Perfectionism is common among those who experience imposter syndrome. It’s the drive for unrelenting, unrealistic standards in order to avoid feelings of inadequacy or failure – and is linked to excessive self-criticism, procrastination and avoidance.
Try the five-minute rule: when faced with a new or overwhelming task, commit to five minutes knowing you can quit after that. This tricks our brains into seeing the task as less threatening and more achievable, so we’re more likely to give it a go. It also increases our productivity. Win win.
Learning to fail can be life changing for those who suffer from imposter syndrome. After all, successful people are successful because they’re willing to see failure as a stepping stone to success.
We learn to associate failure with disapproval and sometimes even rejection in childhood, so our ‘child brain’ tells us to avoid anything we can’t guarantee we’ll be successful at. But if we continue thinking this way as adults, it inhibits our growth.
Instead, try reframing mistakes as opportunities to learn and grow, push yourself to act before you feel ready, and adopt a growth mindset when it comes to learning something new by saying, “I can’t do that … yet. But where can I start?”
Research shows an inverse relationship between self-compassion and imposter syndrome: those with high rates of imposter syndrome had low rates of self-compassion, and those with high levels of self-compassion had lower incidence of imposter syndrome.[i]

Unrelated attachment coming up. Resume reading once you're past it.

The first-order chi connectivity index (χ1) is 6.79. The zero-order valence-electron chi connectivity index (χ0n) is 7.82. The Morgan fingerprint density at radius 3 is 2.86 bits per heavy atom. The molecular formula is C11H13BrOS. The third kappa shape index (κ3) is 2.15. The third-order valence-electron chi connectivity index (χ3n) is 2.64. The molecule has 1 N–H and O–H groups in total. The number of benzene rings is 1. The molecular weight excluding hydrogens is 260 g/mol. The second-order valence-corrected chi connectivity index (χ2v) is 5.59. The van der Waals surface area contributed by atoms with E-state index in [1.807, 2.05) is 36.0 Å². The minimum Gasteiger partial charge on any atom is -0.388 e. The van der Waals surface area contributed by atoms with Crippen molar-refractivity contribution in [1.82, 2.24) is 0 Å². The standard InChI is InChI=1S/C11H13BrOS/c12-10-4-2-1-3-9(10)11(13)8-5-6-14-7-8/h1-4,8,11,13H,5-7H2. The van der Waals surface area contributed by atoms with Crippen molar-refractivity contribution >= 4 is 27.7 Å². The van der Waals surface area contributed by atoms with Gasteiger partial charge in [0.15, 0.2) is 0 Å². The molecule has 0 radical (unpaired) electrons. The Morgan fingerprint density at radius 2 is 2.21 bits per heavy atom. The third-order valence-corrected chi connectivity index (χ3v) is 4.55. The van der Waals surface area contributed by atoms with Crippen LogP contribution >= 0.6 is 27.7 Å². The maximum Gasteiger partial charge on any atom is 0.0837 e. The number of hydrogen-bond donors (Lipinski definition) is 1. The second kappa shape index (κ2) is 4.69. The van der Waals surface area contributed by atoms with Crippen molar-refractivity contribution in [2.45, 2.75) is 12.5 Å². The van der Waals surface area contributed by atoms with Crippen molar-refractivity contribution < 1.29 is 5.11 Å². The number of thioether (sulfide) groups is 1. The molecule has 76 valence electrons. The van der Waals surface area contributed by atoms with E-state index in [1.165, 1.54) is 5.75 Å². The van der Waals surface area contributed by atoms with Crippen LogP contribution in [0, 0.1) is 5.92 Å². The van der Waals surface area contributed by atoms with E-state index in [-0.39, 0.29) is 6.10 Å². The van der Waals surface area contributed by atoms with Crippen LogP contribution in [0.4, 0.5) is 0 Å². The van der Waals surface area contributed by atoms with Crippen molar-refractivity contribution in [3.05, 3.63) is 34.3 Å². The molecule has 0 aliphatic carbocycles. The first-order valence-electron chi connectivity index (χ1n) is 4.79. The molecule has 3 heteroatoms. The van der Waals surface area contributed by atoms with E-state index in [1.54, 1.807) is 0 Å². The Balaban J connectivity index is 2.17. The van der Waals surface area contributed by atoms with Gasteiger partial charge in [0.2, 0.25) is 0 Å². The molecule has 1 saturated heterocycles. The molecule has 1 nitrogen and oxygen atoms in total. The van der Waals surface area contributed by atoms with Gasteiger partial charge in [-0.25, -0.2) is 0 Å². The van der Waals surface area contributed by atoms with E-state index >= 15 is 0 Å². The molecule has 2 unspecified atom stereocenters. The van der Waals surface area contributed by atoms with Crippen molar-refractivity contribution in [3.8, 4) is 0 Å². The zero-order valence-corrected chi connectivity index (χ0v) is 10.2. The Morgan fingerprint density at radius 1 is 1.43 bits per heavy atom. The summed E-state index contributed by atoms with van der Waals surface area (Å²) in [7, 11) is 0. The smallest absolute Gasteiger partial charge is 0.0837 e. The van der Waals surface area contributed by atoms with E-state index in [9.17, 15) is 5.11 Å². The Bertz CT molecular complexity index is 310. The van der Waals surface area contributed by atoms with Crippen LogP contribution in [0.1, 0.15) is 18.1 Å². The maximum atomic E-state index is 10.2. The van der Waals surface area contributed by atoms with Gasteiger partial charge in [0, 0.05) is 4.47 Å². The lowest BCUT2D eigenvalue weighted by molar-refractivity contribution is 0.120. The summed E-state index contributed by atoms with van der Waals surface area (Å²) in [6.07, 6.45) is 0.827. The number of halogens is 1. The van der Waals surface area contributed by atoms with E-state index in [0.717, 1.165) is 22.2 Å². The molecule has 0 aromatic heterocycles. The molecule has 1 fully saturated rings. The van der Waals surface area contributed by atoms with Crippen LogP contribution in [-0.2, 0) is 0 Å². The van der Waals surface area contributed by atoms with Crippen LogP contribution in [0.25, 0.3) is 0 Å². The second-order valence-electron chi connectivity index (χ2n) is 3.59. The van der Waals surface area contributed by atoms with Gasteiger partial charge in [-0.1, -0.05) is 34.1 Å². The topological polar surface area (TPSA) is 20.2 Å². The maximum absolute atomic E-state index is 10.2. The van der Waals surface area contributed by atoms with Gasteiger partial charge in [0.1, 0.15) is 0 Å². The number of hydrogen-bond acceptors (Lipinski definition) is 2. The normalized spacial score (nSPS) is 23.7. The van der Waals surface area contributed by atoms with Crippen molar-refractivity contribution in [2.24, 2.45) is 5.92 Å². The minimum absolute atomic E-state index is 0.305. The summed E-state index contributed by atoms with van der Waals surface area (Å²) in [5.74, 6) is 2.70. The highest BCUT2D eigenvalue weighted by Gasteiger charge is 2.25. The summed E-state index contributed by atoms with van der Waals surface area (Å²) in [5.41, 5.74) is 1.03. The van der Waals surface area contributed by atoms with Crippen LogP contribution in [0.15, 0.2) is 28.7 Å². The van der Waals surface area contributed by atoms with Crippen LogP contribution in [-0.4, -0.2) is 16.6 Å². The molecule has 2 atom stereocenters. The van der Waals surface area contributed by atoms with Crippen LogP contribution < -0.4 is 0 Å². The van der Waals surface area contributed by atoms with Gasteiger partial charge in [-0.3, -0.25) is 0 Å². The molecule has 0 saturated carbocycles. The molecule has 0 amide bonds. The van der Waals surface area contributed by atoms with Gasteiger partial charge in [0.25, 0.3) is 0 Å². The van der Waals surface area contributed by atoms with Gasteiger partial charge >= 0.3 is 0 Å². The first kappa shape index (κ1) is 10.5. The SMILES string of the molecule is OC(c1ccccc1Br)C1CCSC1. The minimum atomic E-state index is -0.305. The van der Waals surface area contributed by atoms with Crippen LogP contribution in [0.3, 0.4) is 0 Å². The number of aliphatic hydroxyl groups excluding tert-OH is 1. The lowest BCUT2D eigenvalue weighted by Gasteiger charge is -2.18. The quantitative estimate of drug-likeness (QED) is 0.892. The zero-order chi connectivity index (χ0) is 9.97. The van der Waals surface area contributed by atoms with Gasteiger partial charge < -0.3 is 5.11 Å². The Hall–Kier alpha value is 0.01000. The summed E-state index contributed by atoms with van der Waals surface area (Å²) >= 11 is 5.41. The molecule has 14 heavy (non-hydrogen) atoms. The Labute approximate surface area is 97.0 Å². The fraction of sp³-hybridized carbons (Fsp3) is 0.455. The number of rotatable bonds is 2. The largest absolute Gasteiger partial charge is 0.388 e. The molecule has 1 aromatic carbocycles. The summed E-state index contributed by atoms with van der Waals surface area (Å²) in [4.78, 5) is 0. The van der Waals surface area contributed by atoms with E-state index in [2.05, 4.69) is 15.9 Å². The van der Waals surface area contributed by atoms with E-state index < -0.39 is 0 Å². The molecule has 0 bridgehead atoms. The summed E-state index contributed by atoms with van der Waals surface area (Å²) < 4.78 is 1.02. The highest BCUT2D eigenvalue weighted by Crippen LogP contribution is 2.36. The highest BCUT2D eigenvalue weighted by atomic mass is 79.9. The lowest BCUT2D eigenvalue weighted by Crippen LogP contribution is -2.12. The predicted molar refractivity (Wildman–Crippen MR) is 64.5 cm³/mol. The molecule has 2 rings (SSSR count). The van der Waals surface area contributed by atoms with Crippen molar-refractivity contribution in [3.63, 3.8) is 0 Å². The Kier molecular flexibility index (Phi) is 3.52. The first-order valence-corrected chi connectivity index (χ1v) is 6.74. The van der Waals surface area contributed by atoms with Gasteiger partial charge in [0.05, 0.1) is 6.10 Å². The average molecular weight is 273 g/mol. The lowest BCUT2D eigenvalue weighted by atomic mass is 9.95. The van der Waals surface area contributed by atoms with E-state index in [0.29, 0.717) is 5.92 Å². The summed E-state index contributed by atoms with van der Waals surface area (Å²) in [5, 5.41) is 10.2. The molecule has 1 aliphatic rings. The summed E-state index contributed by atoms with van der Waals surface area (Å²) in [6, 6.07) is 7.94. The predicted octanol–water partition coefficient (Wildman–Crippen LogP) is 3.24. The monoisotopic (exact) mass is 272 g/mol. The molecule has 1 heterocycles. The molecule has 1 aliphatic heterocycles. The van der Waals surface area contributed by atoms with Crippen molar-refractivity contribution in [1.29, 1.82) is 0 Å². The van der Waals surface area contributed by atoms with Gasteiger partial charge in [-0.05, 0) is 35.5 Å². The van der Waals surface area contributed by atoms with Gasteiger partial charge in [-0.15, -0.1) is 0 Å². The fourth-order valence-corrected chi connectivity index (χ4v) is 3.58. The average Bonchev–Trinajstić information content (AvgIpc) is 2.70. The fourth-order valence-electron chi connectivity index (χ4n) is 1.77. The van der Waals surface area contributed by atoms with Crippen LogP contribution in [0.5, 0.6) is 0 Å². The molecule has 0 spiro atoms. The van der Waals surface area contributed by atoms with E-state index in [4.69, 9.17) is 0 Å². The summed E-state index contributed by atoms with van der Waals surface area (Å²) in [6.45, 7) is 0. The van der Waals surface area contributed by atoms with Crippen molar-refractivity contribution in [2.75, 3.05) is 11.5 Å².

Drawing on self-compassion helps us build resilience to those imposter feelings. It allows us to be aware of our distress and yet know that this is a normal human experience. Treating ourselves with kindness and care is the self-compassionate response to this distress.
It activates our soothe system and calms our threat and drive systems – which can become overactive when feeling like an imposter, leading to anxiety and anger towards ourselves. Being self-compassionate also soothes the child brain who fears rejection due to failure.
Once we’ve accepted and befriended the imposter, defused and normalised it, let go of perfectionism and become willing to make mistakes, and allowed ourselves some self-compassion, it can help to take action that aligns with what we want to achieve.
To do this, we need to connect to our values and purpose by asking questions like:
If we identify what the imposter voice has been preventing us from doing, we can then make a values-based plan to address these gaps and take practical steps to help us reach our potential, in spite of imposter syndrome.
People who experience imposter syndrome struggle to internalise their success and achievements – believing that their success was due to factors other than themselves instead. Give yourself full credit for your abilities and wins.
Remember, the difference between successful people and those that hold themselves back is not whether they experience imposter syndrome or not. It’s how they relate to their imposter voice that makes all the difference.
[i] Patzak A, Kollmayer M and Schober B (2017) Buffering Impostor Feelings with Kindness: The Mediating Role of Self-compassion between Gender-Role Orientation and the Impostor Phenomenon. Front. Psychol. 8:1289. doi: 10.3389/fpsyg.2017.01289